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25 chains that pay above minimum wage

  • 25 chains that pay above minimum wage

    In 2009 the federal minimum wage was raised to $7.25 an hour—and hasn’t budged since. For a full-time worker putting in a 40-hour week, that's just $58 a day, or $290 a week, before taxes. A report by the National Low Income Housing Coalition reveals that more than three-quarters of renters live in a region where minimum wage workers would have to toil for more than 60 hours a week just to afford a one-bedroom apartment. Around 20.6 million Americans—nearly one hourly worker in three—works at or near minimum wage.

    Today, however, unemployment levels are lower than they've been since the end of World War II. The roaring economy has created what MarketWatch refers to as a "battle for unskilled workers.” These workers are largely the kind who have historically filled the ranks at America's large chains, which have long been associated with minimum-wage work. The contest for workers is prompting some of America's biggest chains to raise minimum wages and beef up benefits packages to lure new employees.

    Here's a look at 25 major chains who pay more than the federal minimum. It's important to note that some states enforce minimum wages that are higher than the federal rate of $7.25, and your city's minimum wage could be even higher than your state's. Right now, Washington D.C. boasts the highest minimum wage in America at $13.25 an hour.

    Read on to find out which 25 major chains that pay above minimum wage. 

    ALSO: 100 lowest paying jobs in America

  • Target

    As of Sept. 16, 2018, all Target team members can earn no less than $12 an hour. The wage increase came as part of a massive push to hire seasonal workers, who were in high demand among top retailers at the time. Target has pledged to increase its starting pay to $15 an hour by 2020.

     

  • Walmart

    At the start of 2018, Walmart raised its starting pay to $11 for all hourly associates. The company also expanded its benefits package to include perks like paid maternity and paternity leave as well as cash bonuses.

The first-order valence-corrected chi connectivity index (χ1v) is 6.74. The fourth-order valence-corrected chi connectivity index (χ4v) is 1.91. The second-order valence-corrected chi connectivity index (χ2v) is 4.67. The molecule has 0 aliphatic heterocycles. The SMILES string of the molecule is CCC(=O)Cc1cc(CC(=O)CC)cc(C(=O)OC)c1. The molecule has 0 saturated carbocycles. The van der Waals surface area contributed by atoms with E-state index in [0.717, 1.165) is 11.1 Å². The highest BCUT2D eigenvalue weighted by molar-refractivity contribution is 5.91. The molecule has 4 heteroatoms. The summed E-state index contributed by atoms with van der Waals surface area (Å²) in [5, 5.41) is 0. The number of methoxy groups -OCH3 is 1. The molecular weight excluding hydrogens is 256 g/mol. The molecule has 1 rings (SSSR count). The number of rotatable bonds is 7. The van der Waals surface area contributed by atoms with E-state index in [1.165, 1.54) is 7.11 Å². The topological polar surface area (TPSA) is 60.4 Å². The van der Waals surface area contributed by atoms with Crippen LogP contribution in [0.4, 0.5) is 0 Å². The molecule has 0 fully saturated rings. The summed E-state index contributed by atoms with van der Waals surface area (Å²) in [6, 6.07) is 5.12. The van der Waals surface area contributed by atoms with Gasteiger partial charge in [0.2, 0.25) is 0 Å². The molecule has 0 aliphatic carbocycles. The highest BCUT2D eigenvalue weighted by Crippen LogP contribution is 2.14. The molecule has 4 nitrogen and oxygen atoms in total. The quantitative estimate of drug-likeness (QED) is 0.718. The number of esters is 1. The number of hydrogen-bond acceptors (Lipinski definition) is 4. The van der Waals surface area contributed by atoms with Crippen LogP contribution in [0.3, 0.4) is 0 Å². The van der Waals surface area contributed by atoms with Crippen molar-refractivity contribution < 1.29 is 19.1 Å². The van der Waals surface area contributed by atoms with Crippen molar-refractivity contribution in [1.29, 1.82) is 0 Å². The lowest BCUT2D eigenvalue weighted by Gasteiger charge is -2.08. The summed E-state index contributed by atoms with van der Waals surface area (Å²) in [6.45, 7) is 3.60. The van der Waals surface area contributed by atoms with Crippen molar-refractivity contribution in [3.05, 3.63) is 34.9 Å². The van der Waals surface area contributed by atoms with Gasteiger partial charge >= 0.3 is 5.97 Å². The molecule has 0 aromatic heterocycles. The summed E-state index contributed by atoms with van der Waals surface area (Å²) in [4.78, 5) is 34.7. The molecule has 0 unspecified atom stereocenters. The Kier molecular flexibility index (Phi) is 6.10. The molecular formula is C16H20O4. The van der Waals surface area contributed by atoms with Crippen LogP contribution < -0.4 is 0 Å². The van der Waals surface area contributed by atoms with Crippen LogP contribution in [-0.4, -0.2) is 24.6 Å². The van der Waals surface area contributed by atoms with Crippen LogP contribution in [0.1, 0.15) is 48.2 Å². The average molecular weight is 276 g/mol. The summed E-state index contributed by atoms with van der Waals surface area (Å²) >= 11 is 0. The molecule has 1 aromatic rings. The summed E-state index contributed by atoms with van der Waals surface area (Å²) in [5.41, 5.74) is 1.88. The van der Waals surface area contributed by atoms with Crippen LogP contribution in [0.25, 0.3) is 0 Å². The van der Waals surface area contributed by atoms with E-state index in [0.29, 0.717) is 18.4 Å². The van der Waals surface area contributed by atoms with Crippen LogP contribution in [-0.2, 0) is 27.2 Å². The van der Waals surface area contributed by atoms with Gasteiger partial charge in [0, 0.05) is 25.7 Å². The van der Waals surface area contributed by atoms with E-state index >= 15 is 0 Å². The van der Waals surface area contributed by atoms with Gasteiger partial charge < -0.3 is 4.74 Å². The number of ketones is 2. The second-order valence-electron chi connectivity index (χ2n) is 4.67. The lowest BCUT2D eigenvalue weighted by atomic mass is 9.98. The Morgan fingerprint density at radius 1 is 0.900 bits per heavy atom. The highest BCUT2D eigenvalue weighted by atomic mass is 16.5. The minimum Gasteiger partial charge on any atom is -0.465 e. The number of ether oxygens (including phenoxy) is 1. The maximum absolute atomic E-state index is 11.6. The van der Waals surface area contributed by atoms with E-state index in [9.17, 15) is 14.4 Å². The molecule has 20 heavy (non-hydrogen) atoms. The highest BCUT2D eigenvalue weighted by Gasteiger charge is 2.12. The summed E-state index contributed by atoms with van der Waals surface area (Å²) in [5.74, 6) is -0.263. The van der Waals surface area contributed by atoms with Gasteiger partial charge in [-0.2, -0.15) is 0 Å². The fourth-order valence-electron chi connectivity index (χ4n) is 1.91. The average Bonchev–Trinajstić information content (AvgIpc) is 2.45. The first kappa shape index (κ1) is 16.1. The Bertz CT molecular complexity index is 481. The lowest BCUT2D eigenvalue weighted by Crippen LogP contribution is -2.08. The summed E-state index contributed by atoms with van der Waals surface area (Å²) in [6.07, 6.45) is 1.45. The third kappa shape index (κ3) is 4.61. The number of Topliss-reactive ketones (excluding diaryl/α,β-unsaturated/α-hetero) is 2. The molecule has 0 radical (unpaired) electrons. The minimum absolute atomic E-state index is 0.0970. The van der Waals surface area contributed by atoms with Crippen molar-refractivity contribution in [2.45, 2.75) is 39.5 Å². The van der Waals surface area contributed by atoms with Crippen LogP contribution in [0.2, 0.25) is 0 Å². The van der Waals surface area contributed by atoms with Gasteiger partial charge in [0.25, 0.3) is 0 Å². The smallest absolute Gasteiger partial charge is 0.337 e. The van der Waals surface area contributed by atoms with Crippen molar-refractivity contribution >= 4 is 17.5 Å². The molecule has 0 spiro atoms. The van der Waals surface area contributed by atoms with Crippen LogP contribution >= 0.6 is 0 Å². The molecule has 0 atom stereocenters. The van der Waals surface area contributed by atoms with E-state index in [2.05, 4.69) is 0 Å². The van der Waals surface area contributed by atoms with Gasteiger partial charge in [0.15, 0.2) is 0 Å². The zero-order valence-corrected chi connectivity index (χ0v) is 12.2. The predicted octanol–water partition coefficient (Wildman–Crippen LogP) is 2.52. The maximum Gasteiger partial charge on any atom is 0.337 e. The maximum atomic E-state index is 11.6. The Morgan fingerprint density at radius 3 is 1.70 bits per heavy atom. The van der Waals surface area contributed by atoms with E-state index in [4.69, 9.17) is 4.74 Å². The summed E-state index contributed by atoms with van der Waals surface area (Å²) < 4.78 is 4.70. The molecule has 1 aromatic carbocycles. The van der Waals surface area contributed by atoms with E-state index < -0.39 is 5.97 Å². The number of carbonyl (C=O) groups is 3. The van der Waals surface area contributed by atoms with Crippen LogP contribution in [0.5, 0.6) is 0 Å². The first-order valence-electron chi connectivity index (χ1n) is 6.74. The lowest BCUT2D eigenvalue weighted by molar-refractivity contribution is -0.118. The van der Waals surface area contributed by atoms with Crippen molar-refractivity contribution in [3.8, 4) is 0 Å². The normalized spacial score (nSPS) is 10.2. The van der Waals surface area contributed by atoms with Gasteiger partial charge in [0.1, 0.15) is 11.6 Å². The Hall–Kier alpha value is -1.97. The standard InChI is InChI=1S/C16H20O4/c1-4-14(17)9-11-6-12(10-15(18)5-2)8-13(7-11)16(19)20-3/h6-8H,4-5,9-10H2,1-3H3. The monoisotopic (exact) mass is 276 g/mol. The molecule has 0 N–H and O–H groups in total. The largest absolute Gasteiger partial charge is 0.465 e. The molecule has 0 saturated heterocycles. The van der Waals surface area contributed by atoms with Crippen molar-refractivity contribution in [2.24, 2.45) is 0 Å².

• Costco

    In Spring 2018, Costo not only joined the wage-hike fray, but upped the ante when it announced that 130,000 employees would be getting a raise. Costco, which does more sales than any retailer in the U.S. with the exception of Walmart, boosted its starting wages by $1 to $14 or $14.50 an hour, depending on location. Existing employees also got a boost of 25 to 50 cents an hour.

     

  • Amazon

    In October 2018, during the runup to the holiday season, Amazon changed the game when it announced that its more than a quarter-million U.S. employees—not to mention 100,000 seasonal workers and all new hires—would enjoy a $15 minimum wage. The massive bump in starting pay included full-time workers, part-time workers, and temporary workers, including those contracted out by temp agencies.

     

  • Whole Foods

    When Amazon announced its new industry-leading minimum wage, Whole Foods workers rejoiced. Amazon recently bought the grocery chain, which means that anyone employed or hired by Whole Foods is also guaranteed no less than $15 an hour.

     

  • Ikea

    In 2015, Ikea announced that its average national minimum wage was jumping to $11.87 an hour starting the following year, along with a slew of pay increases across the board. As part of the announcement, Ikea promised that no worker would make less than $10 an hour moving forward.

     

  • CVS Health

    In April 2018, CVS hourly workers learned they would soon be making no less than $11 an hour, no matter their position. The drug and retail chain also announced a souped-up benefits package, which includes paid parental leave and a freeze on health care costs for employees enrolled in company-sponsored insurance plans.

     

  • In-N-Out

    All associates at West Coast fast-food chain In-N-Out make at least $12 an hour—that includes part-time employees, who also enjoy the company's generous benefits package. According to the California Sun, In-N-Out is widely considered one of the most employee-centric fast-food chains in America. Managers there average $160,000 a year, triple the industry average and much more than the average architect, software engineer, or lawyer makes in the Golden State.

     

  • Trader Joe's

    According to Time, Trader Joe's does not comment on the salaries it pays, but the grocery chain is known as a good employer that fosters a positive work environment, pays well (captains can easily make six figures), offers solid benefits, and promotes from within. While mum's the word regarding entry-level pay at the corporate level, not a single open position currently advertised at Trader Joe's starts at less than $11 an hour.

     

  • Gap

    In 2014, years before the tight labor market stoked fierce competition for good workers, Gap raised its minimum wage to $9 an hour. A year later in 2015, the company increased starting pay for all employees to $10 an hour.

     

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